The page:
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Discussion Starter #1
Ok here at the intersection of the coastal plain and the piedmont regions of North Carolina, we have some unique situations. First of all, it's impossible to grow a nice lawn as we get too cold in winter for warm season grasses leaving them susceptible to disease. Too hot in summer for cool season grasses so lots of watering is required, leaving them susceptible to diseases. So either way you go, its expensive and you have to continually reseed and work hard to nurture. Now my problem. We recently had a week of temperatures in the 10f - 20f range and then a day and night in the 1f -10f range. The hydraulics on my 1968 Ford 2000 worked fine to clear 5" of snow off driveway but the next day (1f) the hydraulics froze. It took 2 days in the 50f - 60f range to thaw and work normally. I know the fluid had loaded up with condensation again after changing it in August. I've now purchased new filters and will change it again in the coming week. (I expect the filters now in it haven't been changed since new and probably the oil hadn't been changed until I did it in August). Realizing that those extreme cold temperatures for a week are a rarity, I'm wondering if the wet fluid froze in the sump or in the lines to the pump. Any opinions? In the somewhat unlikely event this happens again, I'd like to have a chance at knowing where the problem is/was.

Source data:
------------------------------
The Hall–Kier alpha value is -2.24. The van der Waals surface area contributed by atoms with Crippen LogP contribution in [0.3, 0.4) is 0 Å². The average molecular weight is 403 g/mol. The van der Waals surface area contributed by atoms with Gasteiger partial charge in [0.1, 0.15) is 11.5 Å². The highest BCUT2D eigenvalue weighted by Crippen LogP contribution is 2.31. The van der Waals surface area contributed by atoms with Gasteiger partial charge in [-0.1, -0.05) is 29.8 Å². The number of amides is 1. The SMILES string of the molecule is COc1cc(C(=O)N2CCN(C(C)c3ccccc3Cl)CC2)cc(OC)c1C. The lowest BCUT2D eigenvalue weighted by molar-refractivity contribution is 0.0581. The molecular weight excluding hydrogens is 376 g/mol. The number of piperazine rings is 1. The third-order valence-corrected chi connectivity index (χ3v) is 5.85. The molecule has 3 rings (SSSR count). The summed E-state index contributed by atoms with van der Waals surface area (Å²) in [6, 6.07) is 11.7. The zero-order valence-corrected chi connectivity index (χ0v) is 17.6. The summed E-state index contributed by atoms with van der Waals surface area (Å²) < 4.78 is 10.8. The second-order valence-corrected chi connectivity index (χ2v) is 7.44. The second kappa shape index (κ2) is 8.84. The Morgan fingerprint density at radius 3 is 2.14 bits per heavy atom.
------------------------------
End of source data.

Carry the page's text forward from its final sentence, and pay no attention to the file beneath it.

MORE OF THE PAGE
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I'm sure it did, but not enough to cause damage if that's your concern. I get cavitation all the time here in Idaho because we get down below zero all the time one week, then next week it comes above freezing, to the unusual circumstance like yesterday, where it was almost 50 degrees!!! In January!!!!! You might think about moving to a place like Florida where you could grow a lawn.............. (I fun you now) but have you thought about putting up a building large enough for just the tractor and some much needed heat?